“Those who sow in tears shall reap in joy” (Psalms 126:5). Debbie Friedman wrote a haunting tune to this verse, and I remember that in March and April of 2020, I hummed it to myself quite a bit. It was strengthening, the idea that suffering now would lead to a time of rejoicing. I wasn’t sure when, but repeating this to myself helped me believe it would be so.
This week in Canada, one by one, public spaces, restaurants, gyms, events, parties, winter camps have closed or been restricted. I and my friends are gripped with a powerful, even physical recollection of the beginning of this all, and as I breathe slowly to calm my mind, I am breathing the air of March 2020. The doors feel like they’re closing once more.
And yet. We have vaccines. We have scientific understanding. We have medical-grade masks. We have procedures. It’s not the same, I tell myself like a mantra. However, it still requires endurance and perseverance, maybe even more than before, because redemption keeps getting further and further off.
In his take on this week’s Torah portion, Shemot — which tells of the very beginning of the Israelites’ exile and enslavement in Egypt, the Sefat Emet says: “We are told that whoever participates in the pain of the community will get to see the community’s consolation.” He goes on to explain that it’s not that a person who shares the pain of exile will automatically live long enough to see the joy of exile’s end. It’s not a physical, rational thing. Rather, he explains, “The real meaning is that one comes to see the community’s consolation right there in the midst of its suffering.”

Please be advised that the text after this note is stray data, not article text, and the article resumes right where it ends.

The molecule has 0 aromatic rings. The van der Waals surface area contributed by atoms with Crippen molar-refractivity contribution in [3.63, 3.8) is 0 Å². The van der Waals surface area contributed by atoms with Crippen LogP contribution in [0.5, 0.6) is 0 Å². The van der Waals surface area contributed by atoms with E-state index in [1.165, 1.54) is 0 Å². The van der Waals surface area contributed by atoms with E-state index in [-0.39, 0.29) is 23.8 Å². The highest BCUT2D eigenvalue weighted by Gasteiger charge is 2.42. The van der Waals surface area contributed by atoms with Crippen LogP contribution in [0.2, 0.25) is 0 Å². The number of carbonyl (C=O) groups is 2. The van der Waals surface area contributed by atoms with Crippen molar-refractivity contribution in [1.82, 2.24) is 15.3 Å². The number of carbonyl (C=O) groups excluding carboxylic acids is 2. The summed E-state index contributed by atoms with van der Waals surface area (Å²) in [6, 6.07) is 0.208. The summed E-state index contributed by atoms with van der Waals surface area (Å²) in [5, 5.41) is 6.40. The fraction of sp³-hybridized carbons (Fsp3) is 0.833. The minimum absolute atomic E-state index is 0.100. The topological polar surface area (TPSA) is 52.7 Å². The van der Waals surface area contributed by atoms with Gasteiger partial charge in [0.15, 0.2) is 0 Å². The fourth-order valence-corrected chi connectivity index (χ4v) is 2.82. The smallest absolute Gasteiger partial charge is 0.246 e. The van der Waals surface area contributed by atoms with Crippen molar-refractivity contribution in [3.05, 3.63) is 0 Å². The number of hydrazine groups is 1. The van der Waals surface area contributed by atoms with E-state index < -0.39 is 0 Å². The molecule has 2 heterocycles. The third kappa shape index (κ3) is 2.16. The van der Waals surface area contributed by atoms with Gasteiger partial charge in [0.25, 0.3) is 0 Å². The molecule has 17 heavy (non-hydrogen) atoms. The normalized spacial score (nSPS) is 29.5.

How? If a person is able to clarify their heart and to see that the exile is only a covering, a layer that hides the fact that right there within itself is the redemption. The Sefat Emet explains that that’s the true meaning of the story of the burning bush: God showed Moses the joy of redemption (the flame) from right amidst the exile (the brambles of the bush). Moses was, therefore, able to see not only the present suffering of the Israelites in their slavery but also the future rejoicing of freedom. Perhaps that made it bearable.
I’m not sure if I can do this, but I’m going to try. If I look deep into this time, can I see the flames of redemption? Can I both feel the pain of isolation and fear, and also taste the coming rejoicing of the ingathering of friends, family, and the bustle of public life? Can I collapse the timeline so I experience the truth that they are both contained within each other?
Maybe most important to me right now, how might I live in the truth that, as the Sefat Emet explains, “Since the reward of messianic days and the world still to come is without measure, so is the suffering that leads up to it without a fixed limit of time.” It’s the not knowing when it will end, for me, that’s the hardest. But I’m going to squint to try to see the redemption inside of all this.
Rabbi Julia Appel is Clal’s Senior Director of Innovation, helping Jewish professionals and lay leaders revitalize their communities by serving their people better. She is passionate about creating Jewish community that meets the challenges of the 21st century – in which Jewish identity is a choice, not an obligation. Her writing has been featured in such publications as The Forward, The Globe and Mail, and The Canadian Jewish News, among others.